Teal Trading and Development, LP v. Champee Springs Ranchers Property Owners Association, 2020 W.L. 499243; Lexis 45 (Tex. 2020)
Restrictive Easements: In 1998, Cop purchased 9,246 acres of land. Cop platted the land as a residential development and called it Champee Springs Ranches. In addition to the plat, Cop signed and recorded restrictions. Among the restrictions is the disputed easement, which largely restricts private access to a main entrance.Later that year, Cop sold a portion of the land. The new buyers platted the acreage as Privilege Creek Ranches. Teal now owns this parcel.
In 1999, the Champee Springs landowners’ replatted their acreage, subdividing their existing interior lots. The replat was filed in the public records, but did not list the disputed restrictive easement. The record further noted non-access easements are not allowed unless they are dedicated to the county.Teal’s predecessor-in-title, BTEX Ranch, LP, purchased the Privilege Creek acreage and an adjoining 1,173 acres. This resulted in the restrictive easement bisecting the contiguous parcels. BTEX attempted to develop both tracts as one residential subdivision and built a private construction road in violation of the restrictive easement. After Champee Springs Ranches Property Owners Association filed suit against BTEX seeking to enforce the easement, Teal acquired BTEX’s land through foreclosure and intervened in the lawsuit.
Held: The Supreme Court reviewed Teal’s assertion that the omission of the restrictive easement from the public records in the filing of the replat terminated the easement and relinquished Champee Springs’ right to enforce it. The Supreme Court held that Champee Springs had standing to sue, and did not relinquish the easement.
Teal further asserted that restrictive easements violate public policy. The Supreme Court stated, “When restrictive covenants are confined to a lawful purpose and are clearly worded, they will be enforced.” The Court affirmed the lower courts holding that enforced the easement, ruling that the easement burdens Teal’s property.
Copano Energy LLC, et al. v. Bujnoch, 2020 W.L. 499765; Lexis 49 (Tex. 2020)
Statute of Frauds-Emails: In December 2012, Copano approached Bujnochs about obtaining an easement to construct a pipeline on their properties. Representatives for each company exchanged emails negotiating the terms of the easement.
Copano began merging with Kinder Morgan. Copano representatives, other than those involved in the email negotiations, made written offers to Bujnochs for far less than had been negotiated. The Bujnochs brought a breach of contract action against Kinder Morgan and Copano.
Held: The Supreme Court reasoned that emails could conceivably be used to supply the essential terms if another writing confirmed that the parties later agreed to the terms stated in the emails. The emails must be carefully examined to determine whether it truly evidences the grave intent to be legally bound. Here, the verbiage of the emails does not reflect an intent to bind Copano to the easement terms stated in the email. As a result, under the statute of frauds, the proffered contract is not enforceable.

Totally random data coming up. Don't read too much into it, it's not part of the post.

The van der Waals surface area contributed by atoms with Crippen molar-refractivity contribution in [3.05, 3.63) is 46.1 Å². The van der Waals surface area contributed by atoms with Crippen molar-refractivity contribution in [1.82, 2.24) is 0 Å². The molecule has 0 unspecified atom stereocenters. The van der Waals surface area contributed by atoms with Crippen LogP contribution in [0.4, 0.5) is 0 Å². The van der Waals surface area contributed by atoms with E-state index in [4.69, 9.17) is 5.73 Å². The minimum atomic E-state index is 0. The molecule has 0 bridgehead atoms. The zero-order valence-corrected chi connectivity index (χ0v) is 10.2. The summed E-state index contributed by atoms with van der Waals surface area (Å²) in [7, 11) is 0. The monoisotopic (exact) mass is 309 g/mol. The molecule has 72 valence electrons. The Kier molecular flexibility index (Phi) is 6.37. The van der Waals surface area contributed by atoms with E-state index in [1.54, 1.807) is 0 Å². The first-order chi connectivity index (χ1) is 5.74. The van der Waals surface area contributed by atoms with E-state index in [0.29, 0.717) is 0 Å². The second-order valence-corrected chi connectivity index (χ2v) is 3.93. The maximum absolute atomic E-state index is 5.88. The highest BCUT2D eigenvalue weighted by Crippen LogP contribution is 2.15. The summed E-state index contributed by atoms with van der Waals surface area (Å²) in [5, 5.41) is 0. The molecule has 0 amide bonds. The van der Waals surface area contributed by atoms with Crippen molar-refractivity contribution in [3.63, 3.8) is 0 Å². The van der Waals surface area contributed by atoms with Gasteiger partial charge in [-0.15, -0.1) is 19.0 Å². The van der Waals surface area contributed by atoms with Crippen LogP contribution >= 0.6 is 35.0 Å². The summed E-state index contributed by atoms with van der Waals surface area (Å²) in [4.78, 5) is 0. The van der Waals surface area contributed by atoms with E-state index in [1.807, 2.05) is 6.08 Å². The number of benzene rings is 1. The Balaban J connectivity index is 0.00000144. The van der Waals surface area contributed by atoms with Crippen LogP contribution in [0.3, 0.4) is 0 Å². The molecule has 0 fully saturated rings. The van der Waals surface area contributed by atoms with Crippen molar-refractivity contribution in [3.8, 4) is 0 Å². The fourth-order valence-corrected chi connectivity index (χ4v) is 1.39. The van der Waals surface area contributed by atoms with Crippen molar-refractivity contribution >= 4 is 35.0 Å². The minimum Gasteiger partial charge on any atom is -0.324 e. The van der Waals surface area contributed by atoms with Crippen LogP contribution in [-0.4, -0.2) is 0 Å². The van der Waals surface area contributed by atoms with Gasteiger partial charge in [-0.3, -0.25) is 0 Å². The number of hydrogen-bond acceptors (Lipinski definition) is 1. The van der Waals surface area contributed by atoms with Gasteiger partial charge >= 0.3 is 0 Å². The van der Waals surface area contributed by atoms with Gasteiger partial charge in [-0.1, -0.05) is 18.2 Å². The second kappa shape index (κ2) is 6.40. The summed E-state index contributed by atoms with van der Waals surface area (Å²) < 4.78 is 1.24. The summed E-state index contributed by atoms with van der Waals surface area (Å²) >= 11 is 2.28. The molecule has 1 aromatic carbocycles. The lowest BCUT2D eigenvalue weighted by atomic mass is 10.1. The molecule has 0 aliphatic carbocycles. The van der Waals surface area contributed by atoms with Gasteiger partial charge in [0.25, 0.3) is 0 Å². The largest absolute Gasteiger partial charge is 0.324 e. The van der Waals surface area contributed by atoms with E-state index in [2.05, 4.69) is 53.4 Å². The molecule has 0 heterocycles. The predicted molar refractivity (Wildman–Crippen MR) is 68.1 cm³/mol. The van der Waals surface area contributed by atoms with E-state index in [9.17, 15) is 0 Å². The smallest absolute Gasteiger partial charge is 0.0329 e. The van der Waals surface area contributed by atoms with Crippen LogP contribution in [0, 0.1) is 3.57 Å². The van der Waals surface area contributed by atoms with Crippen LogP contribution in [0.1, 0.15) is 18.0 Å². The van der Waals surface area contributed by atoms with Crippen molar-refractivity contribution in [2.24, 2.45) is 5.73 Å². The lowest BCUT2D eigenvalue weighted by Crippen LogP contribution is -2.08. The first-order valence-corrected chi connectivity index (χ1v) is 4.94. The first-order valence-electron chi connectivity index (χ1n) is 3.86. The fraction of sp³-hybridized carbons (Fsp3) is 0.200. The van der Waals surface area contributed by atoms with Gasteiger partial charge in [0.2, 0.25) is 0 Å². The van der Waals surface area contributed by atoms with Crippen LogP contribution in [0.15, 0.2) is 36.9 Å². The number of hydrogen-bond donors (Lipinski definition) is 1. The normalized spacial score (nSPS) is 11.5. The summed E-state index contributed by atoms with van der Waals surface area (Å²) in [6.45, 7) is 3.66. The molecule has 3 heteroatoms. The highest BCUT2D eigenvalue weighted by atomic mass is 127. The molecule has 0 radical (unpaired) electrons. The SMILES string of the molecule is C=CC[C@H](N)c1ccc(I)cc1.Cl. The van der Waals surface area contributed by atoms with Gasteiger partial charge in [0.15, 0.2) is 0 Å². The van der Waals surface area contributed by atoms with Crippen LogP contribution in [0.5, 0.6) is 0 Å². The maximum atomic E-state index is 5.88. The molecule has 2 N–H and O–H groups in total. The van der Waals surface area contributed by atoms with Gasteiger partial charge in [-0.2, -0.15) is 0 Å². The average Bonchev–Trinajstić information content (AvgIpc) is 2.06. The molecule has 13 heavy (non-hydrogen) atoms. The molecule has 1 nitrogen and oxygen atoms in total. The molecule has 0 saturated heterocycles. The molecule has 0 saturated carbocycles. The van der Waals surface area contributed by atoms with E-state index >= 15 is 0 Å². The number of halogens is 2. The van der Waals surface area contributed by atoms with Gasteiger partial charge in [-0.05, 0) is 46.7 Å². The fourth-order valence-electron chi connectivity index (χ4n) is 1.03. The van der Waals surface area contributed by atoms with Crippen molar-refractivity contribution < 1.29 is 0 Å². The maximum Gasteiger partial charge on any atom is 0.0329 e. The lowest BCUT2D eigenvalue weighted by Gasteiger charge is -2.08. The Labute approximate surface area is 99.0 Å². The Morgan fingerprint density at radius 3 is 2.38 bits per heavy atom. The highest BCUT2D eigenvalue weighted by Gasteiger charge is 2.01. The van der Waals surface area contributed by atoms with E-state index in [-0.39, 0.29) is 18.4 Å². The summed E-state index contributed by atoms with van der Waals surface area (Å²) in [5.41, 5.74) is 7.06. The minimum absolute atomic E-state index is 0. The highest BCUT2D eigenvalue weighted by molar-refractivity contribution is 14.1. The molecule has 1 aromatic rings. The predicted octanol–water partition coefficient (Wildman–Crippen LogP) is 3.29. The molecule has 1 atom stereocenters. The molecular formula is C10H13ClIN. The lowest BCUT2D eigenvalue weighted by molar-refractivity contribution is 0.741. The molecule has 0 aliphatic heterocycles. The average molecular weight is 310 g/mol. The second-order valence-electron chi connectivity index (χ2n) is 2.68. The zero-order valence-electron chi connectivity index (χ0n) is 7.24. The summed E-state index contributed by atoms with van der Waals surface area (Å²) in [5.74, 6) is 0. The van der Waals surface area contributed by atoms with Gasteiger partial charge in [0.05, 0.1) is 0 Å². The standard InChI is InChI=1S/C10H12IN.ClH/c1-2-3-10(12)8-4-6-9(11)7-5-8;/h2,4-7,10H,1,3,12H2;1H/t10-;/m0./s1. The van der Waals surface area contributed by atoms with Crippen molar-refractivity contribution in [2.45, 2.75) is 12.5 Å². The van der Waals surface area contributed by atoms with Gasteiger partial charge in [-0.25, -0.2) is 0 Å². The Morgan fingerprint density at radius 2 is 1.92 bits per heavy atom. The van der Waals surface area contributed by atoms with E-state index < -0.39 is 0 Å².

Roddy v. Holly Lake Ranch Ass’n, 589 S.W.3d 336 (Tex. App.—Tyler 2019)
Deed Restrictions: Holly Lake Ranch Association (HLRA), a homeowner’s association for several subdivisions, filed suit against nine property owners. The trial court rendered a declaratory judgment that (1) the amendments to the deed restrictions at issue are void and of no further legal effect and (2) votes cast by members of the Holly Lake Ranch subdivision members in the future will be allocated as follows” “each member who owns a lot is entitled to one vote, regardless of how many lots that member owns.” The trial court also awarded attorney fees to HLRA. The nine homeowner’s appealed.
Held: The Appeals Court concluded that the restrictive covenant unambiguously states that vote allotment on an amendment to the deed restrictions is based on the number of lots, and each lot is allotted one vote.
One of the amendments at issue vested the members with a majority vote before the HLRA may levy any assessments, fees, or dues. The Court looked to the bylaws of HLRA to conclude that the amendments to the deed restrictions were illegal, using the ordinary meaning.
The second amendment at issue required the HLRA to provide a mandatory waiver of duplicate fees, and/or dues to owners who own more than one lot. The Court held that this amendment undermined the authority of the board of directors by dispossessing it of their authority to waive duplicate fees to multi-lot owners at their discretion.
The third amendment restricted liens on the property to cover approved assessments, fees, or dues. The Court held that this restriction runs afoul of the corporate bylaws, the management authority of the board of directors and the voting rights of the members. The homeowners contended that the award of attorney’s fees were inequitable and unjust due to the HLRA only joining nine homeowners who filed the amended deed restriction in the public records despite the hundreds of property owners that approved the amendments. The Court remanded the case for the trial court to determine the issue.
Houston Cmty. College Sys. v. HV BTW, LP, 589 S.W.3d 204 (Tex. App.—Houston [14th Dist.] 2019)
Breach of Contract-Easement: In 2013, HV BTW, LP (the Partnership) approached Houston Community College (HCC) about obtaining an easement on a vacant lot adjacent to their commercial building. HCC agreed to grant the easement and the chancellor signed on behalf of HCC. As consideration for the easement, the Partnership agreed to construct the parking facility on the vacant lot at its sole cost and expense. Following the agreement, the chancellor left HCC. The Partnership allegedly spent $500,000 towards the construction and only lacked paving the road and striping the parking lot. To do the paving work, the Partnership needed approval from CenterPoint Energy, which had a utility easement on the vacant lot. To obtain approval, the Partnership submitted a consent form to HCC. HCC refused to sign unless the Partnership agreed to a license agreement instead of an easement.